Kos migrants 'locked inside stadium for 24 hours, beaten by police' and 'suffering panic attacks'

A medical charity said authorities' treatment of the men, women and children had degenerated from 'inaction to abuse' on the island

Lizzie Dearden
Wednesday 12 August 2015 21:44 BST
Greek riot police locked a thousand migrants in a stadium on Kos without food or water
Greek riot police locked a thousand migrants in a stadium on Kos without food or water (Reuters)

Greek police have locked migrants in a football stadium on Kos for over 24 hours, where dozens have been treated for panic attacks and a number have reported police beatings, as the situation continued to deteriorate.

Around a thousand men, women and children were given no food or water on the island, where they are waiting to be registered by authorities after arriving on boats from Turkey, according to Doctors Without Borders.

Medics with charity said they treated around 28 refugees fleeing Syria and other warzones for panic attacks after police threw stun grenades, which emit blinding flashes of light and deafening bangs, into the crowds on Wednesday.

Around 20 migrants also fainted from hunger, dehydration, lack of food and exhaustion in the 33C heat.

Hundreds of people were seen climbing the stadium’s 12-foot perimeter wall to go and buy food and one man was taken away in an ambulance after he fell and seriously injured his leg.

“What we see now is a completely disproportionate focus on security management of these people without the relative humanitarian assistance that they need,” MSF's Vangelis Orfanoudakis told the Associated Press.

“There are just two toilets, no access to water, they now have put a water hose for all the people. The situation is really dramatic.”

Police, who ordered the migrants into the stadium after clearing them out of makeshift camps in parks and other public spaces, had handed out around 300 travel documents by Wednesday afternoon.

A child cries as his father argues with a riot police officer during a registration procedure at the national stadium of the Greek island of Kos, August 12, 2015. (Reuters)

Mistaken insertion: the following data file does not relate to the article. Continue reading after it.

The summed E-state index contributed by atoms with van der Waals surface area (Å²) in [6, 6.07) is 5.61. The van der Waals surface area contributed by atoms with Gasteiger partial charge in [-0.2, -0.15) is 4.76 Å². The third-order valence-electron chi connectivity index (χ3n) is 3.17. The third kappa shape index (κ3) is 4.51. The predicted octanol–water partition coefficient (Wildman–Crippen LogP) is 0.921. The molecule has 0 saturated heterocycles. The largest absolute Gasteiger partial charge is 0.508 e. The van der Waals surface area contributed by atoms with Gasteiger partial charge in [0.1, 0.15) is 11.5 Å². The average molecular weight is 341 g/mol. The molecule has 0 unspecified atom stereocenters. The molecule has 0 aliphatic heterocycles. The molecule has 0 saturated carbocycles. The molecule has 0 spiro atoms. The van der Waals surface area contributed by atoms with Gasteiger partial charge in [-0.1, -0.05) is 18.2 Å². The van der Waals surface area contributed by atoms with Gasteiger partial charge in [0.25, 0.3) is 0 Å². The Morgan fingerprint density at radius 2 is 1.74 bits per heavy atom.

Riot officers sprayed fire extinguishers and moved into the crowd with batons as anger mounted at the conditions and hours of waiting, with migrants chanting “we want papers, we want to eat” in a repeat of clashes seen on Tuesday.

A spokeswoman for the charity confirmed that around 28 migrants had been treated for panic attacks, and at least six had reported police beatings.

One police officer has been suspended from work on the island after allegedly slapping a Pakistani migrant and threatening him with a knife, local media reported.

“The situation here is very bad and police here they beat a boy, they beat a man, they beat children, it's too bad,” Syrian refugee Laith Saleh, who is in the stadium, said. “We can't go out.”

Migrants were injured trying to climb over the stadium's wall to get food and water (Reuters)

United Nations refugee agency the UNHCR has slammed the situation on Kos and other Greek islands as "total chaos", saying that it must offer food and shelter despite the ongoing economic crisis.

For many refugees, the conditions are still a vast improvement on what they left behind.

Dirar, an English graduate from Syria, said Kos was nothing compared to his hometown of Aleppo, which he called the “worst city in the world”.

“There's no electricity, no water, no internet,” he added. “My home was destroyed by a rocket blast. I was so happy to be alive.”

Migrants queue for registration inside a stadium in Kos (AP)

Most refugees say they are leaving economically-troubled Greece as soon as possible after gaining temporary travel papers to continue their trek through the Balkans and central Europe to wealthier countries.

Kos saw 7,000 migrants arrive last month and the number is expected to continue rising as smugglers, avoiding fighting in Libya and the deadly Mediterranean crossing, use alternative routes.

But authorities on the island have not provided any food or water since April, or opened reception centres like those set up across Italy to house arrivals until they can move on.

Brice de le Vingne, MSF’s Director of Operations, said the charity had been lobbying for basic facilities to be introduced for months and was “very worried” about the situation.

“What was previously a situation of state inaction is now one of state abuse, with police using increasing heavy handed force against these vulnerable people,” he added.

“The Kos authorities have clearly stated that they have no intention of improving the situation for these people as they believe that this would constitute a ‘pull factor’.

“But the truth is that people fleeing war will keep on coming whether or not the authorities are trying to stop them from doing so.”

Additional reporting by AP

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